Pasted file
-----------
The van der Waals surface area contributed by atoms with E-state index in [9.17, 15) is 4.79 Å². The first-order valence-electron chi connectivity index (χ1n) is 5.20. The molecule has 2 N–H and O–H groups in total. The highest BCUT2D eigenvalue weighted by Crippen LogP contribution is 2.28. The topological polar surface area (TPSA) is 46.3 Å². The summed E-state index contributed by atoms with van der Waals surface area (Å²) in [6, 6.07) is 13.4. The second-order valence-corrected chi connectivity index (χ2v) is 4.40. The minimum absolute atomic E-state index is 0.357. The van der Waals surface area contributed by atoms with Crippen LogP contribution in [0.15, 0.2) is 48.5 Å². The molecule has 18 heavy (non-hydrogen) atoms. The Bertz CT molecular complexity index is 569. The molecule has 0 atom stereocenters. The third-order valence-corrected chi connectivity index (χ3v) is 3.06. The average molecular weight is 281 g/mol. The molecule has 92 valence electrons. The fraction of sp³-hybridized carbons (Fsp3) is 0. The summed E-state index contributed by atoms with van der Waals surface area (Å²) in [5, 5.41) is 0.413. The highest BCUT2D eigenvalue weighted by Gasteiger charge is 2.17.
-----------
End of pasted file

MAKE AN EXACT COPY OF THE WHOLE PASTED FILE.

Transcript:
The van der Waals surface area contributed by atoms with E-state index in [9.17, 15) is 4.79 Å². The first-order valence-electron chi connectivity index (χ1n) is 5.20. The molecule has 2 N–H and O–H groups in total. The highest BCUT2D eigenvalue weighted by Crippen LogP contribution is 2.28. The topological polar surface area (TPSA) is 46.3 Å². The summed E-state index contributed by atoms with van der Waals surface area (Å²) in [6, 6.07) is 13.4. The second-order valence-corrected chi connectivity index (χ2v) is 4.40. The minimum absolute atomic E-state index is 0.357. The van der Waals surface area contributed by atoms with Crippen LogP contribution in [0.15, 0.2) is 48.5 Å². The molecule has 18 heavy (non-hydrogen) atoms. The Bertz CT molecular complexity index is 569. The molecule has 0 atom stereocenters. The third-order valence-corrected chi connectivity index (χ3v) is 3.06. The average molecular weight is 281 g/mol. The molecule has 92 valence electrons. The fraction of sp³-hybridized carbons (Fsp3) is 0. The summed E-state index contributed by atoms with van der Waals surface area (Å²) in [5, 5.41) is 0.413. The highest BCUT2D eigenvalue weighted by Gasteiger charge is 2.17.